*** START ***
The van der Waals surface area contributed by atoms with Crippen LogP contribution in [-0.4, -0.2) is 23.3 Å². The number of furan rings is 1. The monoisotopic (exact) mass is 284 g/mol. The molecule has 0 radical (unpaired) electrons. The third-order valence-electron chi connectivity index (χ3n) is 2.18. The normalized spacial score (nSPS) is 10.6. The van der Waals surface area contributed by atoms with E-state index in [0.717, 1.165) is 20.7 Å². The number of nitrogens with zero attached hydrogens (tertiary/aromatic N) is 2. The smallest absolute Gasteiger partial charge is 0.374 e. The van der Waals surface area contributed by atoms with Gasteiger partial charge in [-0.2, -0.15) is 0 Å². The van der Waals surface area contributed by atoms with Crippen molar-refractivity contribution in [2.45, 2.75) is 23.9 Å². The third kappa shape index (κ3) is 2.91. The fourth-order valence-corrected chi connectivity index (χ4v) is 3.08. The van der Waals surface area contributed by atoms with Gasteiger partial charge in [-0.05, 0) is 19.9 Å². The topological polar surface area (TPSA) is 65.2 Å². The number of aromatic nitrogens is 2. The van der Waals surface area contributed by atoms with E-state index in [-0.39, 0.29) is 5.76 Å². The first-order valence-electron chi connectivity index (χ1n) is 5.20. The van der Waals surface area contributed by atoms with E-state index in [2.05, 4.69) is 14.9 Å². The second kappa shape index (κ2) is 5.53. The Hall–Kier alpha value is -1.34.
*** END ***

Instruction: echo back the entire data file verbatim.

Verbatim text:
The van der Waals surface area contributed by atoms with Crippen LogP contribution in [-0.4, -0.2) is 23.3 Å². The number of furan rings is 1. The monoisotopic (exact) mass is 284 g/mol. The molecule has 0 radical (unpaired) electrons. The third-order valence-electron chi connectivity index (χ3n) is 2.18. The normalized spacial score (nSPS) is 10.6. The van der Waals surface area contributed by atoms with E-state index in [0.717, 1.165) is 20.7 Å². The number of nitrogens with zero attached hydrogens (tertiary/aromatic N) is 2. The smallest absolute Gasteiger partial charge is 0.374 e. The van der Waals surface area contributed by atoms with Gasteiger partial charge in [-0.2, -0.15) is 0 Å². The van der Waals surface area contributed by atoms with Crippen molar-refractivity contribution in [2.45, 2.75) is 23.9 Å². The third kappa shape index (κ3) is 2.91. The fourth-order valence-corrected chi connectivity index (χ4v) is 3.08. The van der Waals surface area contributed by atoms with Gasteiger partial charge in [-0.05, 0) is 19.9 Å². The topological polar surface area (TPSA) is 65.2 Å². The number of aromatic nitrogens is 2. The van der Waals surface area contributed by atoms with E-state index in [-0.39, 0.29) is 5.76 Å². The first-order valence-electron chi connectivity index (χ1n) is 5.20. The van der Waals surface area contributed by atoms with E-state index in [2.05, 4.69) is 14.9 Å². The second kappa shape index (κ2) is 5.53. The Hall–Kier alpha value is -1.34.